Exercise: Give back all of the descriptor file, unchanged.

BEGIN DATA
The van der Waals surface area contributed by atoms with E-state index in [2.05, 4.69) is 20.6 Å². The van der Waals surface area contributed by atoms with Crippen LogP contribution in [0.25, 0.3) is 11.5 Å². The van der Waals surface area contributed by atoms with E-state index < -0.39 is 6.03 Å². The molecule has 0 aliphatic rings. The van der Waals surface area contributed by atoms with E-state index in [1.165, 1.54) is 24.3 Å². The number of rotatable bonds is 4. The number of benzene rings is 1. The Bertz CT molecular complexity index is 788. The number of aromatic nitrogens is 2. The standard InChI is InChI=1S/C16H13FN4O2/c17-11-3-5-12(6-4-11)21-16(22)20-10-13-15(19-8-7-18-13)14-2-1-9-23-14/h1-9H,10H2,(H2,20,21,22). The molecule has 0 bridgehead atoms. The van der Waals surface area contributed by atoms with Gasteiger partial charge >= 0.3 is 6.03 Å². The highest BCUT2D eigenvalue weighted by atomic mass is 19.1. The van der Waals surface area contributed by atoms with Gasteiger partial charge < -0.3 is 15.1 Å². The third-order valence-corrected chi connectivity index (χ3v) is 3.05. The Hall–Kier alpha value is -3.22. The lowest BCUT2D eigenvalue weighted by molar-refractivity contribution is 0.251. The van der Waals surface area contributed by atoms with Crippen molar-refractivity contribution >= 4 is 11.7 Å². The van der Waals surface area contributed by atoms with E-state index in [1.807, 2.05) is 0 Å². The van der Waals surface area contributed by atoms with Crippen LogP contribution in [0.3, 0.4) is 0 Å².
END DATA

The van der Waals surface area contributed by atoms with E-state index in [2.05, 4.69) is 20.6 Å². The van der Waals surface area contributed by atoms with Crippen LogP contribution in [0.25, 0.3) is 11.5 Å². The van der Waals surface area contributed by atoms with E-state index < -0.39 is 6.03 Å². The molecule has 0 aliphatic rings. The van der Waals surface area contributed by atoms with E-state index in [1.165, 1.54) is 24.3 Å². The number of rotatable bonds is 4. The number of benzene rings is 1. The Bertz CT molecular complexity index is 788. The number of aromatic nitrogens is 2. The standard InChI is InChI=1S/C16H13FN4O2/c17-11-3-5-12(6-4-11)21-16(22)20-10-13-15(19-8-7-18-13)14-2-1-9-23-14/h1-9H,10H2,(H2,20,21,22). The molecule has 0 bridgehead atoms. The van der Waals surface area contributed by atoms with Gasteiger partial charge >= 0.3 is 6.03 Å². The highest BCUT2D eigenvalue weighted by atomic mass is 19.1. The van der Waals surface area contributed by atoms with Gasteiger partial charge < -0.3 is 15.1 Å². The third-order valence-corrected chi connectivity index (χ3v) is 3.05. The Hall–Kier alpha value is -3.22. The lowest BCUT2D eigenvalue weighted by molar-refractivity contribution is 0.251. The van der Waals surface area contributed by atoms with Crippen molar-refractivity contribution >= 4 is 11.7 Å². The van der Waals surface area contributed by atoms with E-state index in [1.807, 2.05) is 0 Å². The van der Waals surface area contributed by atoms with Crippen LogP contribution in [0.3, 0.4) is 0 Å².